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Is your website design accessible to people with a disability?

People with a vision impairment might be accessing the web using special assistive software, such as screen readers or screen magnification. This software presents the information from the screen, in either a magnified form (often combined with customised combinations of text and background colour, and/or font styles), an audio form via synthesised speech or in a refreshable Braille form.

Websites are part of our everyday life. They are a key communication tool; so they need to be accessible, to everyone.

Ensuring all members of society are able to use your website provides equity, demonstrates good social responsibility, makes sound business sense and, in many cases, complies with anti-discriminatory legislation. Most importantly, it means everyone has the best opportunity possible to engage with you.

Examples of barriers that people with low vision or blindness may encounter on the web can include:

  • Images that do not have alternative text
  • Complex images (for example, graphs or charts) that are not adequately described
  • Video that is not described in text or audio
  • Tables that do not make sense when read serially (in a cell-by-cell or ‘linearised’ mode)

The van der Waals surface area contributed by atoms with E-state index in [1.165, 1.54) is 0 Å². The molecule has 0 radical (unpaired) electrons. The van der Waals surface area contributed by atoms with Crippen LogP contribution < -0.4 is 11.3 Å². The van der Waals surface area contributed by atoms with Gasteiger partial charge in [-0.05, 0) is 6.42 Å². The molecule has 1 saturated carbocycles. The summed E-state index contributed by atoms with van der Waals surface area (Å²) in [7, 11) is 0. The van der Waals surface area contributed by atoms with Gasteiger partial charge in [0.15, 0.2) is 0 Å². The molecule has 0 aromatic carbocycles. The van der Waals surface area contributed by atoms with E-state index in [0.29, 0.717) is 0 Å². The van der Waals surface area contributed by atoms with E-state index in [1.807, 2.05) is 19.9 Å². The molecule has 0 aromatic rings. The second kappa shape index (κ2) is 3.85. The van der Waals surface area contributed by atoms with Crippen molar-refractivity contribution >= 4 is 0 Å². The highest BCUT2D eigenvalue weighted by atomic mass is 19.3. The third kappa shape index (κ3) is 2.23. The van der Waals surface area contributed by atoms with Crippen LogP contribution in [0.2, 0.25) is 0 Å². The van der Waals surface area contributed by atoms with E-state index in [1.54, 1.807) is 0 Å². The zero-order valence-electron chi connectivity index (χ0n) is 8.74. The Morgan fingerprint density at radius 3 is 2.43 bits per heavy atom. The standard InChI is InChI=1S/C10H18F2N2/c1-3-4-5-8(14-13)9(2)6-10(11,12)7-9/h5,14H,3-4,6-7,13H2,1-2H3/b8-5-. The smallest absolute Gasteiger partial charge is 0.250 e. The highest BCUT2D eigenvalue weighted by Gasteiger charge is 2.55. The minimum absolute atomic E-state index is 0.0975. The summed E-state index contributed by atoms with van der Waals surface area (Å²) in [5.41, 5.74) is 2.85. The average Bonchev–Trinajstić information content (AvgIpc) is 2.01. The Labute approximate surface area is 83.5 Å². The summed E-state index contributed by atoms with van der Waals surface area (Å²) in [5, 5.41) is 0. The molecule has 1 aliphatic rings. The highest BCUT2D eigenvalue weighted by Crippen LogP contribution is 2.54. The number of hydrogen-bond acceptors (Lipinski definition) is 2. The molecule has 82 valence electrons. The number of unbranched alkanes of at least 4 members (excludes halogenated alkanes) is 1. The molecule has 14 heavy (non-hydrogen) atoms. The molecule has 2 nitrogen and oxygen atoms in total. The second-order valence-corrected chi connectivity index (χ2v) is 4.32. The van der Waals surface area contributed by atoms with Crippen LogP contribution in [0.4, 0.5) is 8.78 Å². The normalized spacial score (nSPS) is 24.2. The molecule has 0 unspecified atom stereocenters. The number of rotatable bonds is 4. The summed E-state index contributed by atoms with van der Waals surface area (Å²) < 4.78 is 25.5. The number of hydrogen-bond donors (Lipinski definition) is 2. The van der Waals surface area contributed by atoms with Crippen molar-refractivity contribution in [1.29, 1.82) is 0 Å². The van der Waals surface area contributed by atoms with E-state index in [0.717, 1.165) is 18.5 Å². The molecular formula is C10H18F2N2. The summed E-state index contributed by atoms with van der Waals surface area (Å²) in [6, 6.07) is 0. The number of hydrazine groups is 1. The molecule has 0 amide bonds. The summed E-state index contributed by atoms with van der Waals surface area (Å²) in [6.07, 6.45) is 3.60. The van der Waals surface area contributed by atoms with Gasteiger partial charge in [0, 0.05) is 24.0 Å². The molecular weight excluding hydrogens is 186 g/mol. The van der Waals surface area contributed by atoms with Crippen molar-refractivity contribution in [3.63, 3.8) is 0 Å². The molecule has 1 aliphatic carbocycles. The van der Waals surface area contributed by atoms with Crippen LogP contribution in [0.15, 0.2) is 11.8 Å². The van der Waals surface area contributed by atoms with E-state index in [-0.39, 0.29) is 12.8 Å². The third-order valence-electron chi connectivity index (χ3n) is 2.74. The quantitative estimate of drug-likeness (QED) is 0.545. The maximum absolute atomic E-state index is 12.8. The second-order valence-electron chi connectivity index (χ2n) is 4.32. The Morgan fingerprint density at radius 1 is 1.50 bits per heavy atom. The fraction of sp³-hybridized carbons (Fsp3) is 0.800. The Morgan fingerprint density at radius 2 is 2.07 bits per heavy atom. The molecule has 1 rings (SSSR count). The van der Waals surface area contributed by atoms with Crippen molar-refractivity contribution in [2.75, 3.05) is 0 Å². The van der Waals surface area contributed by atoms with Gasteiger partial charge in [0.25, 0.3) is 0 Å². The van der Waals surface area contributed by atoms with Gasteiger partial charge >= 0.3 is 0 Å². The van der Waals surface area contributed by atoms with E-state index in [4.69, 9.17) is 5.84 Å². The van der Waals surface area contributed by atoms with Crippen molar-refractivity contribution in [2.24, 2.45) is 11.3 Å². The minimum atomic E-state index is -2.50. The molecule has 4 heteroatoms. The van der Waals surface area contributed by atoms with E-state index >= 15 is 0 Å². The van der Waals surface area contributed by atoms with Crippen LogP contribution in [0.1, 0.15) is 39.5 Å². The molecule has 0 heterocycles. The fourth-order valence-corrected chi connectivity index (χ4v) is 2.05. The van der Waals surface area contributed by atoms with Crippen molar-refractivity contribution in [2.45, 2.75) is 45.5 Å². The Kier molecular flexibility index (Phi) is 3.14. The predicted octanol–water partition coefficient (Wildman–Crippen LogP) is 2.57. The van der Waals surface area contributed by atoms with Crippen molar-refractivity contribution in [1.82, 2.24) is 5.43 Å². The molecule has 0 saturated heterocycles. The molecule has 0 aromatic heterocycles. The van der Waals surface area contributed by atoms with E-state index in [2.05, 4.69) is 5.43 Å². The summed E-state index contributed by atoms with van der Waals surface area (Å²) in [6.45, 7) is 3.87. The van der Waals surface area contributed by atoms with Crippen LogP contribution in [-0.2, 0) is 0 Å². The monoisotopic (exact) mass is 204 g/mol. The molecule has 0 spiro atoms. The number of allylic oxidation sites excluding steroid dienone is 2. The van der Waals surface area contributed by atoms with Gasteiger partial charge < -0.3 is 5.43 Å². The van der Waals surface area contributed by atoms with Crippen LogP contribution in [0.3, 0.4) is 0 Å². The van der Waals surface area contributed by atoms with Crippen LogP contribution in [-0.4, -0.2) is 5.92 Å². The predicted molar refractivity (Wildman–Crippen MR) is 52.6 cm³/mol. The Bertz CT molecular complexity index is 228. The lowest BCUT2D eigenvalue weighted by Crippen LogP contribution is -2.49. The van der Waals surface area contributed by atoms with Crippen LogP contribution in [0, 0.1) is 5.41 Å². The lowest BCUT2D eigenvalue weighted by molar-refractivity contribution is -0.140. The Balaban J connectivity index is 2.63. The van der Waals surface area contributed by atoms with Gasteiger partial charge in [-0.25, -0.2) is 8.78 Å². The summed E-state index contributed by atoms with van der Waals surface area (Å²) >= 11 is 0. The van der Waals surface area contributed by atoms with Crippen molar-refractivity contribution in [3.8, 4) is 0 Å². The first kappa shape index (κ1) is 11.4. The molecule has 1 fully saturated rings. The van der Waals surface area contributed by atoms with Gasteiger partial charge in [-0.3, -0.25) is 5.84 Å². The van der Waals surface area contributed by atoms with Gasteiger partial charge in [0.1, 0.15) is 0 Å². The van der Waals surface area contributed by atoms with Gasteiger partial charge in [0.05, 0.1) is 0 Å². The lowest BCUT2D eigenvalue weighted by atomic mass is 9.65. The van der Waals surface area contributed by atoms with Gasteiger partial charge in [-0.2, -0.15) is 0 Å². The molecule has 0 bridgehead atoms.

• Frames that do not have “NOFRAME” alternatives, or that do not have meaningful names
  • Forms that cannot be tabbed through in a logical sequence or that are poorly labelled
  • Browsers and authoring tools that lack keyboard support for all commands
  • Browsers and authoring tools that do not use standard applications programmer interfaces for the operating system they are based in
  • Non-standard document formats that may be difficult for their screen reader to interpret
  • Web pages with absolute font sizes that do not change (enlarge or reduce) easily
  • Web pages that, because of inconsistent layout, are difficult to navigate when enlarged, due to loss of surrounding context
  • Web pages, or images on Web pages, that have poor contrast, and whose contrast cannot be easily changed through user override of author style sheets
  • Text presented as images, which prevents wrapping to the next line when enlarged

Source: Introduction to Web Accessibility, W3C Web Accessibility Initiative